Hillary Clinton Sympathizes With Colin Powell Over Email Hack & Takes The High Road
With fewer than two months until Election Day, Democratic presidential nominee Hillary Clinton still can't escape questions about her emails. But as another former Secretary of State navigates an email crisis of his own, Clinton still refuses to take advantage of it. Instead Colin Powell's email hack sparked Clinton's sympathy, an example of a candidate taking the high road during an increasingly brutal campaign.
Following a hack, a number of Powell's private emails were shared on website DCleaks, according to CNN. The leaked writings included the retired general's opinions on both Clinton and Republican presidential nominee Donald Trump, many of which were highly critical. Trump's response to Powell's emails came Wednesday on Twitter, People reported. "I was never a fan of Colin Powell after his weak understanding of weapons of mass destruction in Iraq = disaster," Trump tweeted. "We can do much better!"
Conversely, Clinton opted not to respond directly to any of what Powell wrote about her, according to Politico. During an interview on Wednesday taped for The Tom Joyner Radio Show, Clinton said, "I'm not going to comment on anything that is said in a private email." She explained that she respects Powell and sympathizes with "anyone whose emails become public." Rather than being concerned about the content of Powell's emails, Clinton said the leak potentially signals a much bigger problem:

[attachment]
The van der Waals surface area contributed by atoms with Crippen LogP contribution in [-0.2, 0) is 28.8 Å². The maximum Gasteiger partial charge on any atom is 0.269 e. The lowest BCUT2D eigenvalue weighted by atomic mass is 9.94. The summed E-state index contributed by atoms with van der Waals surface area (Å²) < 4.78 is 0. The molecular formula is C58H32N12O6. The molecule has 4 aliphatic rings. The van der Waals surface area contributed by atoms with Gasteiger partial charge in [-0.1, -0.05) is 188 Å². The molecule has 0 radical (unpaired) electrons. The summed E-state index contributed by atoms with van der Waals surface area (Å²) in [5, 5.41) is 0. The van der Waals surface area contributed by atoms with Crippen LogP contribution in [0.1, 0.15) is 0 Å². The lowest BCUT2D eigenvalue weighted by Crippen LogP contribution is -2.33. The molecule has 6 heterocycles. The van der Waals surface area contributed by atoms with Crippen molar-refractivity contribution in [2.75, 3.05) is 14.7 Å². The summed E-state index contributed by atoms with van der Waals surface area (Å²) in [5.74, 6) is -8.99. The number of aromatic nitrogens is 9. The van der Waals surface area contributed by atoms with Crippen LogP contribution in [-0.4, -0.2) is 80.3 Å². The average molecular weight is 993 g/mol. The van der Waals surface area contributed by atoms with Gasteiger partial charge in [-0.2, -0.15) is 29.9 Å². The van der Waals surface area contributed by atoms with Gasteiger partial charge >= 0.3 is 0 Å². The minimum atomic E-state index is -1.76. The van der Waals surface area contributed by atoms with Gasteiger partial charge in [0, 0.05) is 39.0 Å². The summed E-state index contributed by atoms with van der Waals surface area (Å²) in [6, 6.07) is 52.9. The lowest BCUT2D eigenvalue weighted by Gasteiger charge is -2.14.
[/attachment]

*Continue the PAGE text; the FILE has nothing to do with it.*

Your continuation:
Powell has played a part in the conversation ever since questions first arose about whether Clinton appropriately handled email while serving as Secretary of State. Back in March 2015, an aide released a statement saying that Powell used a personal email account while in office and did not know of "any restrictions," Politico reported. The details of Powell's email use are different. In an interview on Meet the Press, Powell said that the State Department information system wasn't in good shape when he got there, and he led the way in updating it. The department got new computers, and Powell had two computers for his own use: "a secure State Department machine" and a laptop. Powell used the latter to email loved ones and would occasionally use it to send internal State Department "housekeeping" emails; the former he used for transmission of classified communications.
In August, The New York Times discovered that Clinton said Powell recommended use of a personal email account as Secretary of State. Powell told People that despite Clinton's team's attempt to "pin it on" him, "The truth is, she was using [the private email server] for a year before I sent her a memo telling her what I did."
Though Clinton and Powell have certainly had disagreements, Clinton seems to strongly believe that taking advantage of leaked emails isn't respectful or fair. It's a powerful example of political civility.